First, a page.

Spreads low across ground with runners. White flowers and small red strawberries.
Robins, towhees, pine grosbeaks, waxwings, and grouse eat the fruit. Sara orangetip butterflies are attracted by the flowers. Deer feed on the berries. Fruit eaten by mice and other small mammals.
Fragaria vesca
Woodland strawberry
A wild strawberry with thin leaves, low, short runners, white flowers, and small red strawberries.
Robins, towhees, pine grosbeaks, waxwings, and grouse eat the fruit. Sara orangetip butterflies are attracted by the flowers. Fruit eaten by mice and other small mammals.
Fragaria virginiana
Wild strawberry
Low growing wild strawberry with runners, white flowers, and small red strawberries.
Robins, towhees, pine grosbeaks, waxwings, and grouse eat the fruit. Sara orangetip butterflies are attracted by the flowers. Fruit eaten by mice and other small mammals.
Fraxinus latifolia
Oregon Ash
Tough-wooded tree with gray bark and compound leaflets arranged oppositely around twigs.
The seeds are eaten by grosbeaks, wood ducks, finches, grouse, and others. Leaves eaten by butterfly larvae. Beavers use wood for dams, twigs and leaves are eaten by deer and elk.
Gaultheria shallon
Salal
Creeping to erect shrub with hairy branching stems and dark leathery leaves.
Grouse, band-tailed pigeons, towhees, and other ground-feeding birds. Brown elfin butterfly larvae eat the twigs. Bear, foxes, coyotes, and other smaller mammals eat the berries. Deer and elk eat the twigs.
Glyceria elata
Tall Mannagrass, Fowl Mannagrass
Tall wetland grass.
Food for waterfowl. Food for muskrats and deer.
Glyceria grandis
Reed Mannagrass
very similar to G. elata
Food for waterfowl. Food for muskrats and deer.
Lonicera ciliosa
Orange Honeysuckle
Climbing vine with clusters of tubular bright orange flowers.
Fruit eaten by grouse, pheasants, flickers, robins, thrushes, bluebirds, waxwings, grosbeaks, finches, and juncos. Hummingbirds visit the flowers.
Lonicera hispidula
Hairy Honeysuckle
Clamboring vine with clusters of light purple tubular flowers.
Fruit eaten by grouse, pheasants, flickers, robins, thrushes, bluebirds, waxwings, grosbeaks, finches, and juncos.
Lonicera involucrata
Twinberry
Tall shrub with opposite leaves and pairs of small yellow flowers in leaf axils.
Flowers provide nectar for hummingbirds. Berries are eaten by various birds.
Lupinus polyphyllus
Large-leaved Lupine
A large perennial native forb with spikes of blue flowers from one to many hairy stems.
Seeds valuable food for game and song birds. Silvery blue and other butterfly species use the flowers and vegetation. Small mammals eat the seeds.
Mahonia nervosa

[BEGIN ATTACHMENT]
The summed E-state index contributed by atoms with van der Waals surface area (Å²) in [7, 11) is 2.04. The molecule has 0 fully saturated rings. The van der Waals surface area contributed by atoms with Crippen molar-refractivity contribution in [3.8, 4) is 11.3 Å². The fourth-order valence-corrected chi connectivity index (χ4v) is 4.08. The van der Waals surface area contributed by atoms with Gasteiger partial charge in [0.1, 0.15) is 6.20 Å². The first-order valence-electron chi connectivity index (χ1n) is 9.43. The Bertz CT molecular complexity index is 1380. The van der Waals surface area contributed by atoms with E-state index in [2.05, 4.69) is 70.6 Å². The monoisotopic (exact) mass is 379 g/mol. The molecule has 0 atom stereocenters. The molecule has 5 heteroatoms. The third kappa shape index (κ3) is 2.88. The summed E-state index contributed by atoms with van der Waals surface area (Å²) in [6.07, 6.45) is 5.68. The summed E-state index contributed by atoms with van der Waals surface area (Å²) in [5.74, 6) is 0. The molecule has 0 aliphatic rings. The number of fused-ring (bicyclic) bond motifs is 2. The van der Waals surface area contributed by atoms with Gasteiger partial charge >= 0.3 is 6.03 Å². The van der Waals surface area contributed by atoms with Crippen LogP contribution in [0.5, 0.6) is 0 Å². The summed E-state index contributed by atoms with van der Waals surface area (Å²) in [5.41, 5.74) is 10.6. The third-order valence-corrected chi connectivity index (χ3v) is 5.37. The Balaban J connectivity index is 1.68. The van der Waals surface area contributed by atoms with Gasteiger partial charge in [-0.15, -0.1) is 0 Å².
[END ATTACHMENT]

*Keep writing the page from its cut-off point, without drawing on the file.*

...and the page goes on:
Dull Oregon Grape
Low-growing creeping shrub with dark green holly-like leaves and slender spikes of yellow flowers.
Birds eat the berries. Mammals eat the berries.
Maianthemum racemosum
False Solomon's Seal
Birds eat the berries.
Maianthemum stellatum
Starflowered False Solomon's Seal
Birds eat the berries.
Malus fusca
Pacific Crabapple
Small tree, slender in form, appears thorny; bushy in the open.
Fruit remaining on trees in winter is a preferred food of purple finches. Also evening grosbeaks, towhees, sapsuckers, woodpeckers, waxwings and grouse. Spring azure butterfly. Favorite food of deer, elk and bears. Also coyotes, foxes.
Myrica californica
Pacific Wax Myrtle
Tall shrub with small evergreen leaves.
Birds eat the fruits.
Oemleria cerasiformis
Indian Plum, Osoberry
Deciduous shrub producing clusters of white flowers in very early spring. One of the earliest plants to bloom.
The berries are eaten by waxwings, robins, and other birds. Annas hummingbirds use the nectar in lowland areas. Foxes, coyotes, deer and bear eat the berries.
Oplopanax horridus
Devil's Club
An erect to sprawling shrub with thick, spiny, crooked stems and very large leaves.
Leaves are eaten by slugs. Berries are eaten by bears.
Prunus emarginata var. mollis
Bitter Cherry
Shrub or small tree with white flowers and small red cherries.
Many birds eat the cherries. Flowers attract Sara orangetip, silvery blue, swallowtail, Lorquins admiral, and spring azure butterflies. Fruit eaten by squirrels, foxes, black bears, coyotes, chipmunks and raccoons. Deer and elk browse the leaves and twigs.
Pseudotsuga menziesii
Douglas fir
Large coniferous tree with thick, fluted bark.
Birds that eat the seeds include grouse, crosbills, siskins, and many others. Chickadees, nuthatches, brown creepers, and woodpeckers find insects in the trunk, branches, and twigs. Foliage is eaten by pine white butterfly larvae, silver-spotted tiger moth larvae, and numerous other moths. Squirrels and chipmunks eat the seeds. The foliage and twigs are browsed by beavers, porcupines, deer, and elk.